Archive for rockabilly

Great Soundtracks of 1984: Streets of Fire

Posted in 1980s, films, Music, Rock, soundtracks, Uncategorized with tags , , , , , , , , , , , , , , , , , on October 16, 2017 by 80smetalman

Unlike “Footloose” the soundtrack to the film “Streets of Fire” went with virtually unknown or less known artists, at least for the time. It would be six months to a year before I would hear about The Fixx. The only others I had heard of were Ry Cooder and The Blasters and I’ll get to them in a minute. Stevie Nicks does write and sing backing vocals on the Marilyn Martin track, “Sorcerer” but for the most part, the artists were virtually unknown to me at the time. However, I would take this soundtrack over that of “Footloose.” Quiet Riot, Foreigner and Sammy Hagar weren’t quite enough to tip it past “Streets of Fire” in my eyes.

Before I get onto the soundtrack, let me provide a little background about the film, which was slammed mercilessly by most critics. The 23 year old me in 1984 thought this film was okay. I mean it was the 1980s where one shot from a gun could set off multiple massive explosions and men settled their differences with sledgehammers. What wasn’t there to like? However, as I grew older, I realized how surreal the movie was almost bordering on the ridiculous.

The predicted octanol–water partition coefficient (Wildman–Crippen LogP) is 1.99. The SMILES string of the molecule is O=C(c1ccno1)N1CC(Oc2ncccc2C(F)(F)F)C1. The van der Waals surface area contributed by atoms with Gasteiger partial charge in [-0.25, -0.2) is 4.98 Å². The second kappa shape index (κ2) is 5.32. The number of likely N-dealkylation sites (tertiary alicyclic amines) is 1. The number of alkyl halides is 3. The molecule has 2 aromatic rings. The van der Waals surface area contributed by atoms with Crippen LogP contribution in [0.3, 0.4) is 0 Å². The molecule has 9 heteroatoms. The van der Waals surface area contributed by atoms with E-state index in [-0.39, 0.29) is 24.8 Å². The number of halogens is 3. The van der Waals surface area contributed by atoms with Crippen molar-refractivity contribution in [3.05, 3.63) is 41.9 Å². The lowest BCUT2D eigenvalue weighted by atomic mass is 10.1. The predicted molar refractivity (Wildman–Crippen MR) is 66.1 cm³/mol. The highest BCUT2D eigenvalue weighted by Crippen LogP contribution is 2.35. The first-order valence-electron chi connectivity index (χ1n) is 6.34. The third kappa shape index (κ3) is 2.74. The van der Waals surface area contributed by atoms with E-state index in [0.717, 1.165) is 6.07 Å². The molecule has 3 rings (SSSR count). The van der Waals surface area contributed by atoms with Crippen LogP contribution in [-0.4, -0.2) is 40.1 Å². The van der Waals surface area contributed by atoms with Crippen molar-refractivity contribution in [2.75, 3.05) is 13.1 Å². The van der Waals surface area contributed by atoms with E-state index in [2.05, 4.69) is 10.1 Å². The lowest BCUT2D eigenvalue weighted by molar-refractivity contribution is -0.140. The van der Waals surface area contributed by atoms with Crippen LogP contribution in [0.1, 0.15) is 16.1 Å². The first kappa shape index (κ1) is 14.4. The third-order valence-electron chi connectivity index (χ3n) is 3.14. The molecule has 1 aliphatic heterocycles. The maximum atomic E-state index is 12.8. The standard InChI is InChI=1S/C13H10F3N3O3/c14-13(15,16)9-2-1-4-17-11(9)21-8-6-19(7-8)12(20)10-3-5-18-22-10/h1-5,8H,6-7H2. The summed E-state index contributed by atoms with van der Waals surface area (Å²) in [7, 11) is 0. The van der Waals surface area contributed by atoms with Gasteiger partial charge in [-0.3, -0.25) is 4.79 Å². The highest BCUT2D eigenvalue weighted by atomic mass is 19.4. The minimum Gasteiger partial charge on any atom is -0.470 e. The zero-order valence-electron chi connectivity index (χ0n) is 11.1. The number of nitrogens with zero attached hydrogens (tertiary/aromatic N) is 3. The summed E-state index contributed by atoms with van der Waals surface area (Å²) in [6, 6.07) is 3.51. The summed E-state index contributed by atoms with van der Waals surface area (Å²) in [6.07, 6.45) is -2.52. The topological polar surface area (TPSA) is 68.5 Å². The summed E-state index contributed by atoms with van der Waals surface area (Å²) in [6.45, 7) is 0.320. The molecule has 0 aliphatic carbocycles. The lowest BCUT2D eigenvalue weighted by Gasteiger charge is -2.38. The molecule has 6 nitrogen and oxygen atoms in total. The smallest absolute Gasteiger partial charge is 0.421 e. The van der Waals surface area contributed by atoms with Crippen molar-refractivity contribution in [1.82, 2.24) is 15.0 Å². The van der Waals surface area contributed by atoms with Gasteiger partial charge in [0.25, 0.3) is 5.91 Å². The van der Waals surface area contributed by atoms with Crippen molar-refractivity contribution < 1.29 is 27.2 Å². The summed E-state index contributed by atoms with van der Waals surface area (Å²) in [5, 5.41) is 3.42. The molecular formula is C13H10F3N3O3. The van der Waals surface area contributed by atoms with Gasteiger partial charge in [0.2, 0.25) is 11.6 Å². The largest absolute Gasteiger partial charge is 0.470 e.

“Streets of Fire” is about a famous rock singer named Ellen Aim who gets kidnapped by a motorcycle gang, led by a guy named Raven played Willem Dafoe, while performing a gig in her home town. Without going into great detail, Ellen is rescued by former boyfriend Tom with the help of an ex-army girl named McCoy played by Amy Madigan. After many explosions and action sequences where they receive aid from an all black doo-wop band called the Sorrells, Tom and Raven have their predictable show down at the end. First with the fore-mentioned sledgehammers and then with fists. Therefore, Dafoe gets his ass kicked twice. Other little details include Rick Moranis, playing the usual nerd but this time it’s in a serious role as Ellen Aim’s manager and current boyfriend. His best line in the film is, “It’s the shits.” He says it several times and his performance, while good, never made me think that doing “Honey I Shrunk the Kids” was a bad career move. The best performance was by Amy Madigan who did receive a nomination for best supporting actress, so I’m not just saying it because Mrs 80smetalman is a huge Amy Madigan fan.